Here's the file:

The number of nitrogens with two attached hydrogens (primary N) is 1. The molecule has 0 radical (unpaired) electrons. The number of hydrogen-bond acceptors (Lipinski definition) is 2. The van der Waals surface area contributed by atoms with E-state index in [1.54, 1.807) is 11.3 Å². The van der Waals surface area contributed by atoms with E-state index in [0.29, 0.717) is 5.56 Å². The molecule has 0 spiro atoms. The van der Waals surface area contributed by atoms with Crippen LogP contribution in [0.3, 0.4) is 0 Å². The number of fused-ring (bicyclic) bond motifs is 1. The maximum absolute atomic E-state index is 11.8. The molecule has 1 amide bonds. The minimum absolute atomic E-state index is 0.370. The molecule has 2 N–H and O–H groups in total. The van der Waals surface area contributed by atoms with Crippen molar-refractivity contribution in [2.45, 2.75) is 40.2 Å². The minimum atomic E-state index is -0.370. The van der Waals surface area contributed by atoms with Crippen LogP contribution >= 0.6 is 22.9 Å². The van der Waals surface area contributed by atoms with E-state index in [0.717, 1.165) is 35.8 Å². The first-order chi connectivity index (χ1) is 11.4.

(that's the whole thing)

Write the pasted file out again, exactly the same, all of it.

The number of nitrogens with two attached hydrogens (primary N) is 1. The molecule has 0 radical (unpaired) electrons. The number of hydrogen-bond acceptors (Lipinski definition) is 2. The van der Waals surface area contributed by atoms with E-state index in [1.54, 1.807) is 11.3 Å². The van der Waals surface area contributed by atoms with E-state index in [0.29, 0.717) is 5.56 Å². The molecule has 0 spiro atoms. The van der Waals surface area contributed by atoms with Crippen LogP contribution in [0.3, 0.4) is 0 Å². The number of fused-ring (bicyclic) bond motifs is 1. The maximum absolute atomic E-state index is 11.8. The molecule has 1 amide bonds. The minimum absolute atomic E-state index is 0.370. The molecule has 2 N–H and O–H groups in total. The van der Waals surface area contributed by atoms with Crippen molar-refractivity contribution in [2.45, 2.75) is 40.2 Å². The minimum atomic E-state index is -0.370. The van der Waals surface area contributed by atoms with Crippen LogP contribution >= 0.6 is 22.9 Å². The van der Waals surface area contributed by atoms with E-state index in [0.717, 1.165) is 35.8 Å². The first-order chi connectivity index (χ1) is 11.4.